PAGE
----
It took my girlfriend's German telephone provider to convince her that, after two months of running up an inordinately huge bill, the economics of her either moving back to England or twisting me by the ear to live with her in Germany would contribute handsomely toward foreshortening her imminent bankruptcy. You can't beat a major corporation for their compassion and empathy ­ all they want is our money, and it's worthless. God bless them for their charity.
The sky darkened dramatically during my day's sojourn in Frankfurt and the streets began to clear. A chill wind struck at my bones and a light breeze made play of flicks and flacks. The chirping of the birds that sang merrily in the eucalyptus trees lining the main Zeil Street had grown all but ominously silent.
Then came a blast of wind as one would perceive as presaging a non-too-distant nuclear payload. I held fast to a railing that encircled a bench and watched in awe as signposts, trashcans and all manner of debris took to the air as if Planet Earth had lost its gravitational force. I scrambled toward an alleyway but was blown down to my very feet.
Suddenly, a woman, middle-aged and suave, grabbed me by the arm and took me close into the passage-way of a Tschibo café, already cloistered by huddled refugees of the storm.
"Don't worry," she told me in stuttering English. "It soon will all be over. Then comes the rain. Very much rain."
The gale force lasted for around ten minutes, and the men and women muttered jokes I could not understand. But the woman held me close, for I stood on the outer rand and was the smallest and thinnest of those who had taken shelter.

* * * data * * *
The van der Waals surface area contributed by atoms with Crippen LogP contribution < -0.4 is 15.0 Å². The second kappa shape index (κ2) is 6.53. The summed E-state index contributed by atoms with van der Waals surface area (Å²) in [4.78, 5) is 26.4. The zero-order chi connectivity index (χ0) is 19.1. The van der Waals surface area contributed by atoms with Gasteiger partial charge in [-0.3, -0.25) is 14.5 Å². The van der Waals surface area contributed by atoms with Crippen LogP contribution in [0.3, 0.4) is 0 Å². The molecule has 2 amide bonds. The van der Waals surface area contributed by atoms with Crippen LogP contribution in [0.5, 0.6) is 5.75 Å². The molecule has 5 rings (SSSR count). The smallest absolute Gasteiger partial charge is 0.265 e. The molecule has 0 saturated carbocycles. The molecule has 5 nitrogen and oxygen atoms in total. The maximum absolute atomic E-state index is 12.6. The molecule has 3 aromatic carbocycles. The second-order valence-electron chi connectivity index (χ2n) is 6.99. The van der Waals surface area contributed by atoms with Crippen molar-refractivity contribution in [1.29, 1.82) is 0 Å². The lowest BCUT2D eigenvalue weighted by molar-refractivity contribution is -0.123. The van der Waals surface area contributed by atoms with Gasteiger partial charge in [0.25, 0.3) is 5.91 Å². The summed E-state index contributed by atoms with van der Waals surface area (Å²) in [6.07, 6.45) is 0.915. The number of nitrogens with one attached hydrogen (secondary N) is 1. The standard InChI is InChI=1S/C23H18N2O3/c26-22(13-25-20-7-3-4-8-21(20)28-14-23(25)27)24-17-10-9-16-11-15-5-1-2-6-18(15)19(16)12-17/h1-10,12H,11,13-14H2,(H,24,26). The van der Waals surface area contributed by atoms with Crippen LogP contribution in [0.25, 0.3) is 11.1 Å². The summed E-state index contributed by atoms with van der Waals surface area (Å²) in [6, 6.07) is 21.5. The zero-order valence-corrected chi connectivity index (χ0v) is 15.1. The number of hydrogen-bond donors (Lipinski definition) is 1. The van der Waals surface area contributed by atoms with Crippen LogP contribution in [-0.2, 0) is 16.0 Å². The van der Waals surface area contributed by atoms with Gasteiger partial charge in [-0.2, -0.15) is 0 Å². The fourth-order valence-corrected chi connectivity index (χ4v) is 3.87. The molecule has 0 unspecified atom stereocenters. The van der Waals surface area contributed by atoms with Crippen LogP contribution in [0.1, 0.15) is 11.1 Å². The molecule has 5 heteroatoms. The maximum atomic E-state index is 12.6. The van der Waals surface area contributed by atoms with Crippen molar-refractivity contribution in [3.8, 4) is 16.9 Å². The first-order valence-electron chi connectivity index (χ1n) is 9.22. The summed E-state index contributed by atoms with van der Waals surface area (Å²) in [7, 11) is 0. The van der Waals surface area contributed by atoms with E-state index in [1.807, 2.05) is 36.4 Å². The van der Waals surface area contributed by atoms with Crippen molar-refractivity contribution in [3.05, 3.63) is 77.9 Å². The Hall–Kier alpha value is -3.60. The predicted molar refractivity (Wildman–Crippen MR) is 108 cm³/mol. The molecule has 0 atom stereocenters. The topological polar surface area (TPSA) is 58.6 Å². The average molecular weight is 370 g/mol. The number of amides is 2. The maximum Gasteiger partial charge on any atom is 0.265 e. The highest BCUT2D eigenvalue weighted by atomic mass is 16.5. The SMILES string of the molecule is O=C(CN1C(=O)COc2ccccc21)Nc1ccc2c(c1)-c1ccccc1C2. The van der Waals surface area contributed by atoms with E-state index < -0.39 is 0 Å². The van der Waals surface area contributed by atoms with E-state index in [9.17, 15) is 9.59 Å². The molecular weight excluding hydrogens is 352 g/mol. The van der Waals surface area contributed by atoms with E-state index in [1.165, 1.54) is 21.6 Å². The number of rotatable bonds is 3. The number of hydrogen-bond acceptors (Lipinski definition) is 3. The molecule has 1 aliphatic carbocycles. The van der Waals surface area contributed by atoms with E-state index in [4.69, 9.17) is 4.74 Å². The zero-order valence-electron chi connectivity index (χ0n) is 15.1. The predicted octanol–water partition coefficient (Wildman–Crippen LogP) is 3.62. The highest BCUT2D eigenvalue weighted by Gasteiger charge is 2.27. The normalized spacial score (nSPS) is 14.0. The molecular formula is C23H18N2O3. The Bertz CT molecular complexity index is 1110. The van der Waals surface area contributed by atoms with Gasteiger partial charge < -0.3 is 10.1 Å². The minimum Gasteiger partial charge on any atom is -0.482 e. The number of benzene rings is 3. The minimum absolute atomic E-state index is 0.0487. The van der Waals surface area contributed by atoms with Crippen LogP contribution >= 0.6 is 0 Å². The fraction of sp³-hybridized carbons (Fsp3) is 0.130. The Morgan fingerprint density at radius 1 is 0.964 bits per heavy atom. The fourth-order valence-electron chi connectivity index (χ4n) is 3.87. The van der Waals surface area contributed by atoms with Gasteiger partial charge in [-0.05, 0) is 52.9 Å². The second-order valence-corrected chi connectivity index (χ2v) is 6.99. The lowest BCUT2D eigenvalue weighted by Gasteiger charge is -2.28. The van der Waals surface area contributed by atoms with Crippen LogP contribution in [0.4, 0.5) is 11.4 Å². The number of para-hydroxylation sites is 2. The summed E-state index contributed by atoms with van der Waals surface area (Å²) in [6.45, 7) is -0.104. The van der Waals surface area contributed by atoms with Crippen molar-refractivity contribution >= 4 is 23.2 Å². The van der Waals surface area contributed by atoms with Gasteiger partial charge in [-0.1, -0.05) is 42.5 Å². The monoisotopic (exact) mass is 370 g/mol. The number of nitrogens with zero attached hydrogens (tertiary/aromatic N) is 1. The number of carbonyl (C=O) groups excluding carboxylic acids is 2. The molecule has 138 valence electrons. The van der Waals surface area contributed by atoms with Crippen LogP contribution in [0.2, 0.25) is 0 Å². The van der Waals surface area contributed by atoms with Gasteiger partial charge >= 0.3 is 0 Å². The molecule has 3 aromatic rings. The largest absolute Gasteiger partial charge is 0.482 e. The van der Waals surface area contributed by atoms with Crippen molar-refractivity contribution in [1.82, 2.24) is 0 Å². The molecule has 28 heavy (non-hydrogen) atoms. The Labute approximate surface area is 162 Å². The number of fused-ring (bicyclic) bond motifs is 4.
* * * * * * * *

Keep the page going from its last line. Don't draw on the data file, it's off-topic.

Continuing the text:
The storm abated as quickly as it had visited itself upon the denizens of this formerly sunny town. Then a strange silence permeated all living things.
"The worst is over," the lady told me. "But we shall all get very wet. Now you must go home and stay dry."
Those without umbrellas scrambled for their cars or the subway. But I made my way to the Goethe Platz and stood under the shadow of the Great Man where I took the warmest shower of my life.
And soon it was over. The skies cleared and the sun appeared majestically as if his absence had been a tease, a test, a monumental joke. And the heat was intense.
I was unable to translate the dedication given over to this philosopher, the Shakespeare of Germany, etched in brass like words burned out of the substance of truth by the scorching heat of the newborn sun.
But when I looked into the eyes of this icon of German scientific, philosophic and literary endeavour, I thought I saw him cry. Perhaps I spied only raindrops. Yet I perceived in his eyes a sadness born of a foreboding he beheld for the people of Germany and England.
And then I heard the words:
"Love comforteth like sunshine after rain."
Mike James, an English republican patriot, is a blacklisted former freelance journalist resident in Zionist-occupied Germany since 1992 with additional long-haul stays in East Africa, Poland and Switzerland, now working in an automobile factory. He advocates a Leaderless Resistance to destroy the Soviet European Union and prays for a free and independent England, shorn of all alliances with the EU, UK, NATO, the UN, WTO, IMF, Israel and any other treacherous international cabal or entity.